- Jackson man to cast electoral vote for Trump; others trying to dissuade him (11/29/16)51
- Man killed by vehicle had been charged with domestic assault (11/30/16)
- Former Cape council member dies, remembered as 'wonderful public servant' (11/29/16)1
- Hotel chain president: City should regulate short-term lodging (11/27/16)16
- Woman accused in three robberies disguised herself as man (11/29/16)5
- Post-election taunts reported at Jackson schools (12/2/16)24
- Officers: Delta man dies during domestic dispute (11/28/16)1
- Business notebook: New store shows faith in Scott City district (11/28/16)
- Missouri chamber to honor Cape's John Mehner (11/30/16)6
- Men who pulled father, son from burning car near Naylor honored by highway patrol (12/1/16)
It's a horrific thought that anyone would be subjected to domestic violence, but it's a reality that many face. In fact, according to the 2009 Crime in Missouri report, 36,943 domestic violence incidents were reported in the state during the year.
To address this dire problem, Missouri Attorney General Chris Koster recently announced 12 recommendations designed to provide additional protection for victims of this abuse. Included in the recommendations are seven statutory changes and five "best practices" for police and the courts.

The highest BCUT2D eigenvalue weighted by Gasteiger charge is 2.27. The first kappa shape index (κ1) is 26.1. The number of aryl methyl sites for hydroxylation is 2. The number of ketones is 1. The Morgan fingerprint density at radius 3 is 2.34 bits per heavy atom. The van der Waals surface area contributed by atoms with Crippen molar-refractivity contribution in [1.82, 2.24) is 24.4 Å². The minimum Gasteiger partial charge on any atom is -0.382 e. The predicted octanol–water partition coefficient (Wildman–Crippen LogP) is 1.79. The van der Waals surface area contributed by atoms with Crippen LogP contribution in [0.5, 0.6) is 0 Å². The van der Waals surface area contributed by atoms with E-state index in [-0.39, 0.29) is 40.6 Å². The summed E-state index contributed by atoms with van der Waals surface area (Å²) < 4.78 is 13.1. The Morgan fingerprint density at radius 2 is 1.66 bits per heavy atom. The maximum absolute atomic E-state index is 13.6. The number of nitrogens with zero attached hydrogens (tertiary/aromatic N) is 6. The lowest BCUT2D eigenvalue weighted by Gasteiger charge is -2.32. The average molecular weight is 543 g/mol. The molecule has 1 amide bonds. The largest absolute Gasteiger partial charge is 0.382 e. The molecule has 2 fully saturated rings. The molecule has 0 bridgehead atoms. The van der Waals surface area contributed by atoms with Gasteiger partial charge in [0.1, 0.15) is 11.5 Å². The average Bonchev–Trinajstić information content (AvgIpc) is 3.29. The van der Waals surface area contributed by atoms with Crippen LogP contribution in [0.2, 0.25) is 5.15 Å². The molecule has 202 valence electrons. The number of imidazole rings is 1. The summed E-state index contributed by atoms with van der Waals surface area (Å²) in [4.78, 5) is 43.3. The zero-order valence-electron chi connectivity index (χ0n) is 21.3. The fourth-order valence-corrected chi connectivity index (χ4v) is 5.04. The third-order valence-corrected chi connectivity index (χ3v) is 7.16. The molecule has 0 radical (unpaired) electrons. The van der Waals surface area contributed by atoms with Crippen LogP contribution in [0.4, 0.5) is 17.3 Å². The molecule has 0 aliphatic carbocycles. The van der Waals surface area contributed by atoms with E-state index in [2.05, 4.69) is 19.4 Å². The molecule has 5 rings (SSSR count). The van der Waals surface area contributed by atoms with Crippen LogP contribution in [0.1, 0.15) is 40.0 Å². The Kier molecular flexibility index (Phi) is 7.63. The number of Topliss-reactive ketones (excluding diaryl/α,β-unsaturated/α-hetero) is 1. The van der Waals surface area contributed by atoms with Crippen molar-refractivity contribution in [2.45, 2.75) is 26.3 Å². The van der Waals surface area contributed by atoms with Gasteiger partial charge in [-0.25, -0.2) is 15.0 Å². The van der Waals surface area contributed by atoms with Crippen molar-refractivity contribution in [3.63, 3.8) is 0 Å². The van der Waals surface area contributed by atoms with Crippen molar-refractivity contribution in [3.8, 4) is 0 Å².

Some of the proposed statutory changes are relatively basic and will provide additional legal protection for victims. One such change includes providing consistent definitions for domestic violence. Another proposed change would not require a person to pay a fee when filing a motion seeking enforcement of a previous order of protection.
In addition to the seven proposed statutory changes, five "best practices" have also been recommended. Again, many of these practices are relatively basic yet would be steps to help better protect domestic violence victims. One recommendation would encourage courts to use special dockets for abuser compliance hearings.
While there is much debate over what the size and scope of government should be -- particularly in matters of discretionary spending -- there's no doubt that government has a basic responsibility of protecting its people. These recommendations are a good starting point as the state looks to protect victims of domestic violence.